"Chief Benta, was there ever a time when you would be traveling and Mr. Prosser would ask you for any of the cash he gave you?" asked James Lee, another attorney for the Chapter 7 trustee.
"Never," Benta said.
Lee displayed a check entered into an ICC ledger from ICC to Benta for $5,000, dated Dec. 15, 2001.
"Do you see the register where it says: 'Purpose: Advance for CEO?'" Lee asked.
Benta said he did.
"Did you ever deliver the funds?" Lee asked.
"No sir," Benta said.
Lee then displayed an ICC fax listing the same check number and amount, with the first names Linnea and Delilah signed on the bottom.
"Who are Linnea and Delilah?" Lee asked.
"They are the ones who assigned the checks for the company," Benta said.
Lee then had Benta read the fax, which stated "These funds are for Mr. Jeffrey Prosser. He would like for Mr. Benta to bring it to the airport when he gets here on Saturday. Thank You."
"You still say you never gave cash to Mr. Prosser?" Lee asked.
"That is my testimony," Benta said.
At another point, Lee asked how often Benta received these checks for cash.
"Frequently," Benta replied.
"But at least twice a month and it went on for years and they were almost always $8,000?" Lee asked.
"That is correct," Benta said.
"Chief Benta, as a police officer, do you have any knowledge as to why $10,000 is a line of demarcation for cash transactions?" Lee asked.
"No sir." Benta replied.
Signs posted inside U.S. banks declare currency transactions over $10,000 must be reported to the IRS.
Stassen asked Benta about his police training. Benta said he has FBI training, U.S. Secret Service training, U.S. Marshal training and extensive experience cooperating with federal authorities through the local High Intensity Drug Trafficking Areas (HIDTA) task force.
"You testify with all that training you were never told about a reporting threshold for $10,000 cash?" Stassen asked.
"No sir," Benta said.
"And as chief of police you don’t know about the $10,000 threshold?" Stassen asked.
"No sir," Benta said.
Challenging the suggestion all the checks were below $10,000, Prosser attorney Robert Craig produced one check to Benta for exactly $10,000 and one for only $3,000.
Benta said the $3,000 check was probably for a short trip from St. Croix to St. Thomas.
"Other than that one check dated April, 13, 2007, was there any other check for more than $10,000?" Lee asked.
"I would have to look and see," Benta said.
"In fact you were surprised to see that one check?" Lee asked.
"I would say I was," Benta said.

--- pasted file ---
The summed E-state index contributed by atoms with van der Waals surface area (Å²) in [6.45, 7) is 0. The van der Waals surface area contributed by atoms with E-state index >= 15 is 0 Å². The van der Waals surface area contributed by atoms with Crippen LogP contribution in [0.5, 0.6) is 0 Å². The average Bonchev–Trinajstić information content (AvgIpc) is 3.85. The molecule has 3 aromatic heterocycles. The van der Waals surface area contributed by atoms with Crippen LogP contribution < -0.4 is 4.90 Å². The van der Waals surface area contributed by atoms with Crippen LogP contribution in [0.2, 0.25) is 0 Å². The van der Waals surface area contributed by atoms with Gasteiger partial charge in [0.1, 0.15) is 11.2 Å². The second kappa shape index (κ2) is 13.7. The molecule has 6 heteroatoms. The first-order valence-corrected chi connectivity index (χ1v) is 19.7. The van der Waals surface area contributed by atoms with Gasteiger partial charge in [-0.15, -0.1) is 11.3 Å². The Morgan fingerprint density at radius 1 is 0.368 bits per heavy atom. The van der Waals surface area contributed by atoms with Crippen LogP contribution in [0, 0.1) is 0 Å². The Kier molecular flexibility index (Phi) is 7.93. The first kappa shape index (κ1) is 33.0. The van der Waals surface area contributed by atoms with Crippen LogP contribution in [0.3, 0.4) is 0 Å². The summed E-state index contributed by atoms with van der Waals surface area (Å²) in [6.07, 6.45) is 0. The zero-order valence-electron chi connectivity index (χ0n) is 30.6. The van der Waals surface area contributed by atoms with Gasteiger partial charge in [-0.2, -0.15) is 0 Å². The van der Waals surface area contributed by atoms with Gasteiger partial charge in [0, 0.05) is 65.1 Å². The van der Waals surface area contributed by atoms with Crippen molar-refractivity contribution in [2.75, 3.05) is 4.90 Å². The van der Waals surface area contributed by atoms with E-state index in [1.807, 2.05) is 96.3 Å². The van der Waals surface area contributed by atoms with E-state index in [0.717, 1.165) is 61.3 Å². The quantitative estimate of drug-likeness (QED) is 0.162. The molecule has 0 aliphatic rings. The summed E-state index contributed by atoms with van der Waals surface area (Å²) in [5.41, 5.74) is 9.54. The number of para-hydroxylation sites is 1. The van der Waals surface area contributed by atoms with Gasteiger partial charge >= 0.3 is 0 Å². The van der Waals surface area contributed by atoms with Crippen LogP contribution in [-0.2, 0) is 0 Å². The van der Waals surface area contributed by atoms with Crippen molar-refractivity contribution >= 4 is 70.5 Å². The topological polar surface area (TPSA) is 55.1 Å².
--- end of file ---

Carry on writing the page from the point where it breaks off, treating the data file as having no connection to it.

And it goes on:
Stassen and Lee probed Benta for any documentation of where more than $15,000 per month of ICC money went every year.
"Did you file expense reports with the company to explain how you actually used the cash?" Lee asked.
Benta said he would explain the charges to ICC's chief financial officer verbally.
Was there at any time any written explanation of what the cash was used for?" Lee asked shortly after.
"No sir." Benta said.
"Did you report the names of the individuals you hired back to the company?" Stassen asked shortly after.
"No sir," Benta said.
"Did you report those payments to the IRS or provide those individuals with a 1099 form?" Stassen asked.
"No sir," Benta said.
"Did you always use the entire amount?" Stassen asked.
"And more sometimes," Benta said.
"Did you ever go back and ask for reimbursement at any time?"
"No sir," Benta said.
"Did you ever not use the full amount and file papers to return the rest?" Stassen asked.
"Never," Benta said.
"Did you ever keep a log of your expenses?" Stassen asked.
"No sir," Benta said.
"Did you keep receipts?" Stassen asked.
"Some receipts were mailed to the company by some of the companies whose people I hired," Benta said. "But most of the people working side by side with me were paid in cash."
Benta was paid a base salary of $120,000 a year according to his testimony, apparently not in cash. Over the course of his employment he also received, he said, about $50,000 in bonuses as well as cash advances for his own expenses.
Former ICC board member and longtime ICC legal counsel John Raynor was to testify as well Thursday, but attorneys for ICC Chapter 11 trustee Stan Springel asserted attorney-client privilege as Raynor was ICC counsel until Springel came onboard, and the trustee is now in charge of ICC. As a result, Raynor will testify at a later date, with pre-approved questions.
The hearings this week were to determine whether any of three multimillion dollar homes and an array of expensive art and men's jewelry can be taken and sold or will remain in Prosser's possession. The hearings will continue in Fitzgerald's home court in Pittsburgh in September. (See: "Court Gives Prosser 3 Setbacks as V.I. Hearings Open.")

Back Talk


Share your reaction to this news with other Source readers. Please include headline, your name and city and state/country or island where you reside.